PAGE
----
Regardless, it was great to see Mientkiewicz return to Fenway in better circumstances last month, as the Red Sox held an Opening Day ceremony to mark the 20th anniversary of their magnum opus. There, he was reunited with another piece of obscure curse-related arcana: the Storrow Drive road sign I campaigned so hard to repatriate. It feels good to close these long-forgotten loops, because they matter to obsessive fans like me. They matter to the denizens of Red Sox Nation, whose passion must be respected.

In closing, I offer a minor footnote to this rambling saga: Doug Mientkiewicz also recorded the final out of ALCS Game 7 in 2004, completing that unprecedented comeback against the Yankees. That baseball is pretty valuable, too, but nobody mentions it. Nobody knows where it is, in fact – a seemingly peculiar oversight. Part of me hopes Doug Mientkiewicz has it tucked in a drawer somewhere, a cryptic relic of his absurd Red Sox tenure. Perhaps he even put his kids through college with it, just to prove a point. You could only applaud such temerity, after all. It would reflect the Boston psyche in pastiche.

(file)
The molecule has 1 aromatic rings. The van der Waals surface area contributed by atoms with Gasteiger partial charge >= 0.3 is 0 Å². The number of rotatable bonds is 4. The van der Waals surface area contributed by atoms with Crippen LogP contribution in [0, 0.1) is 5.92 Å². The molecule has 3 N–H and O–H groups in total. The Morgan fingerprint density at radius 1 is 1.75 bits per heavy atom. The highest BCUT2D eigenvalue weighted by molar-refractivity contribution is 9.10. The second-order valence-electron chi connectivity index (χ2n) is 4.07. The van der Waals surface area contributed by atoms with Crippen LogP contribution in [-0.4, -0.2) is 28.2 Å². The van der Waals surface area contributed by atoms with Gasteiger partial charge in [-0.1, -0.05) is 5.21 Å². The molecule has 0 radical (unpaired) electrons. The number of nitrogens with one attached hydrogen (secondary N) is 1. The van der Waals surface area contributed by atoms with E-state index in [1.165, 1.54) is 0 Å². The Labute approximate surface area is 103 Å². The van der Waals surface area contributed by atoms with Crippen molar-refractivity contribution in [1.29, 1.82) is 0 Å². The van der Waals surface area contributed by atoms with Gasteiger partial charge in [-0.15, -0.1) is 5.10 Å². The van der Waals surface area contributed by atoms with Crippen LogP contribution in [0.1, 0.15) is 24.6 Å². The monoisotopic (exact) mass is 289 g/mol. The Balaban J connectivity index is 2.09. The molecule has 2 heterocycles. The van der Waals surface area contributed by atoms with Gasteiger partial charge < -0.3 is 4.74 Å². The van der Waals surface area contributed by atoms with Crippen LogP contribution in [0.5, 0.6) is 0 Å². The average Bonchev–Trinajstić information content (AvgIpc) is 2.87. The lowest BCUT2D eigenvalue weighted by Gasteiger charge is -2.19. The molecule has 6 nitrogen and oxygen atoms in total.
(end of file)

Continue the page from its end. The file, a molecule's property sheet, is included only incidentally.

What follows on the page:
Sources


Buy me a coffee

If you enjoyed this article, please consider leaving a digital tip. I do not believe in ads, subscriptions or paywalls, so please buy me a coffee to show your support. All contributions are greatly appreciated. Thank you.



Subscribe for free to receive all my writing straight to your inbox.

* indicates required

More from Ryan Ferguson

From the All-Star Game to prison with Esteban Loaiza, MLB ace turned drug lord
How a star pitcher swapped Yankee pinstripes for a khaki jail jumpsuit.
Read Now
Bobby Abreu once belonged to three MLB teams in four hours
From Houston to Philadelphia via Tampa Bay with an under-appreciated outfielder.
Read Now
Notes from New York
Recapping our 10-day honeymoon in The City That Never Sleeps.
Read Now
My all-forgotten Yankees team
The players you probably forgot wore pinstripes.
Read Now
Iván Rodríguez did NOT get called up to MLB on his wedding day
Debunking a persistent myth of baseball arcana.
Read Now
That time baseball superstar Rafael Palmeiro advertised Viagra
Because everything is bigger in Texas, right?
Read Now
What I got wrong about social media
Lessons from an eight-month hiatus.
Read Now
I missed social media, so I’m using it again
How a persistent hunger for frictionless microblogging led me back to X – and Threads.
Read Now

Leave a comment

Please note, comments must be approved before they are published

Social Proof Experiments